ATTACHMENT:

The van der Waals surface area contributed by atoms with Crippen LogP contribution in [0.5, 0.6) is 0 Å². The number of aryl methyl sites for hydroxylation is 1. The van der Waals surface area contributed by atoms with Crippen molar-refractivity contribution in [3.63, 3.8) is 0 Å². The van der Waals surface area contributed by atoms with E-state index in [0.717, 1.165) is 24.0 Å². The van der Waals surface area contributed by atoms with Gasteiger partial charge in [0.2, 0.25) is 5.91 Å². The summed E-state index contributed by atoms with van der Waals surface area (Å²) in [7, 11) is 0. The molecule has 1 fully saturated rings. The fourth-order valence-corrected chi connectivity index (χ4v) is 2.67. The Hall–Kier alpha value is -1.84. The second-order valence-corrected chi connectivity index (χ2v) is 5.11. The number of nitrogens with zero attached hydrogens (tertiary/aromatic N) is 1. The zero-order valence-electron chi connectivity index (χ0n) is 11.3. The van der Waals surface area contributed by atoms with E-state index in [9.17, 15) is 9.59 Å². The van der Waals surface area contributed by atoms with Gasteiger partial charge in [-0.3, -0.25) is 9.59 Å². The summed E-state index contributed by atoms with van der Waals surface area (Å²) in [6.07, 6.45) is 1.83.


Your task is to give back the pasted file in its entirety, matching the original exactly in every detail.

The van der Waals surface area contributed by atoms with Crippen LogP contribution in [0.5, 0.6) is 0 Å². The number of aryl methyl sites for hydroxylation is 1. The van der Waals surface area contributed by atoms with Crippen molar-refractivity contribution in [3.63, 3.8) is 0 Å². The van der Waals surface area contributed by atoms with E-state index in [0.717, 1.165) is 24.0 Å². The van der Waals surface area contributed by atoms with Gasteiger partial charge in [0.2, 0.25) is 5.91 Å². The summed E-state index contributed by atoms with van der Waals surface area (Å²) in [7, 11) is 0. The molecule has 1 fully saturated rings. The fourth-order valence-corrected chi connectivity index (χ4v) is 2.67. The Hall–Kier alpha value is -1.84. The second-order valence-corrected chi connectivity index (χ2v) is 5.11. The number of nitrogens with zero attached hydrogens (tertiary/aromatic N) is 1. The zero-order valence-electron chi connectivity index (χ0n) is 11.3. The van der Waals surface area contributed by atoms with E-state index in [9.17, 15) is 9.59 Å². The van der Waals surface area contributed by atoms with Gasteiger partial charge in [-0.3, -0.25) is 9.59 Å². The summed E-state index contributed by atoms with van der Waals surface area (Å²) in [6.07, 6.45) is 1.83.